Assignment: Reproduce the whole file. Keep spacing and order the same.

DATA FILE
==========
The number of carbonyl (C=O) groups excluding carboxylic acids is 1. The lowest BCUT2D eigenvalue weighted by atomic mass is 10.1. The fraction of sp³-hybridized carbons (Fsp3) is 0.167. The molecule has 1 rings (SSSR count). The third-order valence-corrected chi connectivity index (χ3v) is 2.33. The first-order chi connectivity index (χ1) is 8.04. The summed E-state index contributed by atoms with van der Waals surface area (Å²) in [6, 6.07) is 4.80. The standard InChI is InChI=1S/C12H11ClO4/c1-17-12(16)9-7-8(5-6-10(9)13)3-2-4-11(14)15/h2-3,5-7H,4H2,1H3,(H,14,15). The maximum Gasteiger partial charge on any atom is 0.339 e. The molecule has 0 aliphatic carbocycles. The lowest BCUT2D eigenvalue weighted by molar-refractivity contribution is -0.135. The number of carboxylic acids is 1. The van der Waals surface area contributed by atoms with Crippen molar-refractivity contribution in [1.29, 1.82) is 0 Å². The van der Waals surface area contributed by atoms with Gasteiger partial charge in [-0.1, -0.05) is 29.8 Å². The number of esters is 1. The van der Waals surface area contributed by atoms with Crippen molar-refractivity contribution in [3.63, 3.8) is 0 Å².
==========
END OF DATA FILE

The number of carbonyl (C=O) groups excluding carboxylic acids is 1. The lowest BCUT2D eigenvalue weighted by atomic mass is 10.1. The fraction of sp³-hybridized carbons (Fsp3) is 0.167. The molecule has 1 rings (SSSR count). The third-order valence-corrected chi connectivity index (χ3v) is 2.33. The first-order chi connectivity index (χ1) is 8.04. The summed E-state index contributed by atoms with van der Waals surface area (Å²) in [6, 6.07) is 4.80. The standard InChI is InChI=1S/C12H11ClO4/c1-17-12(16)9-7-8(5-6-10(9)13)3-2-4-11(14)15/h2-3,5-7H,4H2,1H3,(H,14,15). The maximum Gasteiger partial charge on any atom is 0.339 e. The molecule has 0 aliphatic carbocycles. The lowest BCUT2D eigenvalue weighted by molar-refractivity contribution is -0.135. The number of carboxylic acids is 1. The van der Waals surface area contributed by atoms with Crippen molar-refractivity contribution in [1.29, 1.82) is 0 Å². The van der Waals surface area contributed by atoms with Gasteiger partial charge in [-0.1, -0.05) is 29.8 Å². The number of esters is 1. The van der Waals surface area contributed by atoms with Crippen molar-refractivity contribution in [3.63, 3.8) is 0 Å².